The federal gift and estate tax is a tax that is levied on the value of gifts a taxpayer makes during his/her lifetime and/or at the time of death. In essence, it is a tax on the transfer of wealth. Because it would be impractical, if not impossible, to attempt to levy a tax on every individual gift made during a taxpayer’s lifetime, the Internal Revenue Service, or IRS, effectively requires a taxpayer’s estate to “pay-up” after death. This reconciliation is accomplished during the probate process, which is the legal process that follows the death of a taxpayer. During probate, all assets owned by you at the time of death must be identified, located, valued, and inventoried.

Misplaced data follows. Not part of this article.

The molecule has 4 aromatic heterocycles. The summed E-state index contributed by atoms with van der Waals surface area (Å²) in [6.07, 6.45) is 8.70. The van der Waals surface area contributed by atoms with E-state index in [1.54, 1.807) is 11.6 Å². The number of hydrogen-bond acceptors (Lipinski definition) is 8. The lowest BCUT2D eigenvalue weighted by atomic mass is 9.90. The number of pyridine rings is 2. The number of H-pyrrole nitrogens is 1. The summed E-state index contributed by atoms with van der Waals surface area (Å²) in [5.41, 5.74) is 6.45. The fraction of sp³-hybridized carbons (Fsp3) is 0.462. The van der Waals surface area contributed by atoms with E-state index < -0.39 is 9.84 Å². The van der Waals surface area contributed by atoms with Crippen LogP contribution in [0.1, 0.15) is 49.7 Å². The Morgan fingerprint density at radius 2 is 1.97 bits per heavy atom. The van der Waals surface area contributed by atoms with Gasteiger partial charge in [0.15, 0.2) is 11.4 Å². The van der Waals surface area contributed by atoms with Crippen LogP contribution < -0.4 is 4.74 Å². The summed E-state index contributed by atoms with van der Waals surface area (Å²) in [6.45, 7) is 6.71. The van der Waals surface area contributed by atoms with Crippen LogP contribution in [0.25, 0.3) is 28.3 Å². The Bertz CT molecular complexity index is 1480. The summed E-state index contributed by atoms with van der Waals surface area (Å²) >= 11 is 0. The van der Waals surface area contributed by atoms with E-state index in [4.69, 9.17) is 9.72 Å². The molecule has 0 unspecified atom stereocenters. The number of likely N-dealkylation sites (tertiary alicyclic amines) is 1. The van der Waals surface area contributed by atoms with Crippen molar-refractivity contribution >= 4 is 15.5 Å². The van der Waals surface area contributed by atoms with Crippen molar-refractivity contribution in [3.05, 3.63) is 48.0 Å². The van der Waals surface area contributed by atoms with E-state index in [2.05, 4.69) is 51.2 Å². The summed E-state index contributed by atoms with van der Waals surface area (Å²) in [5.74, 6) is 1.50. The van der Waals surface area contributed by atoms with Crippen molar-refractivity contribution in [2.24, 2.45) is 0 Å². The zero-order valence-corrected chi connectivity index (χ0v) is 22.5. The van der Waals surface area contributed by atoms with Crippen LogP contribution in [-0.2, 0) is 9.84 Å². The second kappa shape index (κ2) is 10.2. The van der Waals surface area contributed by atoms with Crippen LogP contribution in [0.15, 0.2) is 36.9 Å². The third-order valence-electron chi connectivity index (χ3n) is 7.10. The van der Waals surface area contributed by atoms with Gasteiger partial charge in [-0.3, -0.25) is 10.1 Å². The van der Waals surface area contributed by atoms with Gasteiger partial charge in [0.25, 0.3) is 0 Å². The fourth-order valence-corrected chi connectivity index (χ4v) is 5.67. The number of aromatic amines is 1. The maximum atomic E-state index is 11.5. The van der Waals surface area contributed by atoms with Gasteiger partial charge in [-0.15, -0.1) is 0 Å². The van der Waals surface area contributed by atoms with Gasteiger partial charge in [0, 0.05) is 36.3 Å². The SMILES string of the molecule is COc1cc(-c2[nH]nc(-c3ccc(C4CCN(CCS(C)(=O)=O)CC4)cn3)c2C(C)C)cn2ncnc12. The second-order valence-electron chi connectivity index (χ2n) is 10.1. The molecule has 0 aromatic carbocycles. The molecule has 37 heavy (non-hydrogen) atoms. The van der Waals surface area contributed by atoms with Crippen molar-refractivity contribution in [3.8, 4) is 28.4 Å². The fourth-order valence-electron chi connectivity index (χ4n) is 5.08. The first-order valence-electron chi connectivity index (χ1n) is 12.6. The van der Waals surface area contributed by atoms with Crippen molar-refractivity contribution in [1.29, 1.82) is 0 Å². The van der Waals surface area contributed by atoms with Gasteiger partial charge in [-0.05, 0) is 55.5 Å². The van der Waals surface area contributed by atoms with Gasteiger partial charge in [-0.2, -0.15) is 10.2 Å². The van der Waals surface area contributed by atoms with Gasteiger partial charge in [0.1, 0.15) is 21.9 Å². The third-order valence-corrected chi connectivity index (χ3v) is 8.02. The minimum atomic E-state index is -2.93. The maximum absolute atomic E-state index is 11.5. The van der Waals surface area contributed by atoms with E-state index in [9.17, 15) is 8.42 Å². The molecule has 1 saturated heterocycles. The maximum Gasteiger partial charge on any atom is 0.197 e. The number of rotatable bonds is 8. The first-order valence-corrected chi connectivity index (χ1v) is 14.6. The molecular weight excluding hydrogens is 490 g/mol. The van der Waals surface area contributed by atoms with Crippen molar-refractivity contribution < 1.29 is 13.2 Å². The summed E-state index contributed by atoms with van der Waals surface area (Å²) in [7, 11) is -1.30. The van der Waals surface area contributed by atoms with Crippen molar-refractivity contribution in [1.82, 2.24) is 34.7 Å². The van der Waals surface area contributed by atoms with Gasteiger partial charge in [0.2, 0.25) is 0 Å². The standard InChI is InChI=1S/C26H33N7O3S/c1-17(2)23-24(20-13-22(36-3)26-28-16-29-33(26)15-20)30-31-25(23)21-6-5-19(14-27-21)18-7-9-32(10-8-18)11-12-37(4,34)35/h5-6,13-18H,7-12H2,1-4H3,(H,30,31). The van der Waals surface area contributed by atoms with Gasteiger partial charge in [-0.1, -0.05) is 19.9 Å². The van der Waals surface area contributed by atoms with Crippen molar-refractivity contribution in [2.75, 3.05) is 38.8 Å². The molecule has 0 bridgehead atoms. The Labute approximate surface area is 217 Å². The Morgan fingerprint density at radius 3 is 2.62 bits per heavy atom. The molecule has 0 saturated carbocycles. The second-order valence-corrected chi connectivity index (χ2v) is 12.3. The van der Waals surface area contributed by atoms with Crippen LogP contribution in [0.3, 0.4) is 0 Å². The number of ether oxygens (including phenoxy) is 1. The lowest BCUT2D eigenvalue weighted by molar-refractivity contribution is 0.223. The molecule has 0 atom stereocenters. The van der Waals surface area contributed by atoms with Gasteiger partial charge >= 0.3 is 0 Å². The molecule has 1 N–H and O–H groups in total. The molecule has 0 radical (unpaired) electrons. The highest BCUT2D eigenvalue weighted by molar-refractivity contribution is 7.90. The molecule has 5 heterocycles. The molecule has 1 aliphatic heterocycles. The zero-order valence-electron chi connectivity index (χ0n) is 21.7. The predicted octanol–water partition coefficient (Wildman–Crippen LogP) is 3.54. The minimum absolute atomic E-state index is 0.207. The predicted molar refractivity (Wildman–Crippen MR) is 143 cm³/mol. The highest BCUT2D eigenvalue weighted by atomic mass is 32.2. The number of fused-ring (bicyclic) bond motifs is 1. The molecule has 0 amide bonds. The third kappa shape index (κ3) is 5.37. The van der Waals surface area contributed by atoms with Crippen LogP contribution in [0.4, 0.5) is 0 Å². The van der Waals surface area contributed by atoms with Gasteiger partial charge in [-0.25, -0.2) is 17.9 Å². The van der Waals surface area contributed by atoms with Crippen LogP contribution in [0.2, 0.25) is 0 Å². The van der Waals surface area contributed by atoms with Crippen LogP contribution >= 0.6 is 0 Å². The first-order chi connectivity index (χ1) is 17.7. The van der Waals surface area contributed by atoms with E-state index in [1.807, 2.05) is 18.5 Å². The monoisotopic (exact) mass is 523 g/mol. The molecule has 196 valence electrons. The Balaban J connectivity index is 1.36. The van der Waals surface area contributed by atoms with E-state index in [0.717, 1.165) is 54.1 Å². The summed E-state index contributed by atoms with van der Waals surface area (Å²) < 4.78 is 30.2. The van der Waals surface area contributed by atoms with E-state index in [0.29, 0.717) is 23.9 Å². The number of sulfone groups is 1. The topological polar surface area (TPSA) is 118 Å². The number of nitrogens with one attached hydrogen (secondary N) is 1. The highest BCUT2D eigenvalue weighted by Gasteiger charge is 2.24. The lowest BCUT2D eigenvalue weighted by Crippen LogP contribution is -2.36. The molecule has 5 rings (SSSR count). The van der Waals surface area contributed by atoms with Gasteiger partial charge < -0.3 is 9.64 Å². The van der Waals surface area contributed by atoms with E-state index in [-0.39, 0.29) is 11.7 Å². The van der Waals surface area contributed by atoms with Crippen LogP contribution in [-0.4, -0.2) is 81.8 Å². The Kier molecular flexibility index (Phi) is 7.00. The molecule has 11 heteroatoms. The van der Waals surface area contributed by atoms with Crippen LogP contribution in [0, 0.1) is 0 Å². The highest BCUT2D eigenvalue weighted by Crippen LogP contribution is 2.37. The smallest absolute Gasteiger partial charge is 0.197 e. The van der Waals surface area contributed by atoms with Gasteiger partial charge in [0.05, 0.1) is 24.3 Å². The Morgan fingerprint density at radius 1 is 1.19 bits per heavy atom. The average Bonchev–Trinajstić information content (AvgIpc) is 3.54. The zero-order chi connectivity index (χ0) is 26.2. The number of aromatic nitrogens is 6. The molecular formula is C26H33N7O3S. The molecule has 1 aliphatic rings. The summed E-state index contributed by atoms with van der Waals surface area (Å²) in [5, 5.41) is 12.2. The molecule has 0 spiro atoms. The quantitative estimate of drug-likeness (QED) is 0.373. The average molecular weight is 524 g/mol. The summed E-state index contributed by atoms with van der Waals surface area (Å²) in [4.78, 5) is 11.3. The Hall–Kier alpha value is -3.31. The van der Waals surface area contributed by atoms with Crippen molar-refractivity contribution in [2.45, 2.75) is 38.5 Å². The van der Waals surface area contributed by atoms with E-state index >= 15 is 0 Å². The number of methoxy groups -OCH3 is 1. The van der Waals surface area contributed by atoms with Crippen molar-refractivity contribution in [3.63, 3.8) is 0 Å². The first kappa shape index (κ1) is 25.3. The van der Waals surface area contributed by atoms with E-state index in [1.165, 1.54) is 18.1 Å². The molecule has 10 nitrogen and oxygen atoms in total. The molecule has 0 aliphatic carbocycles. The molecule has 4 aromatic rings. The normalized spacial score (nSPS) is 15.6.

Topics covered in this report include:
- What Is the Federal Gift and Estate Tax?
- How ATRA Changed the Lifetime Exemption
- Using the Unlimited Marital Deduction
- What Is Portability?
Latest posts by Saul Kobrick (see all)
- 529 Plans: Planning for Education with a Tax and Asset Protection Bonus - September 10, 2019
- The Importance of Communicating Your Plans - September 5, 2019
- Planning for the Unexpected - September 3, 2019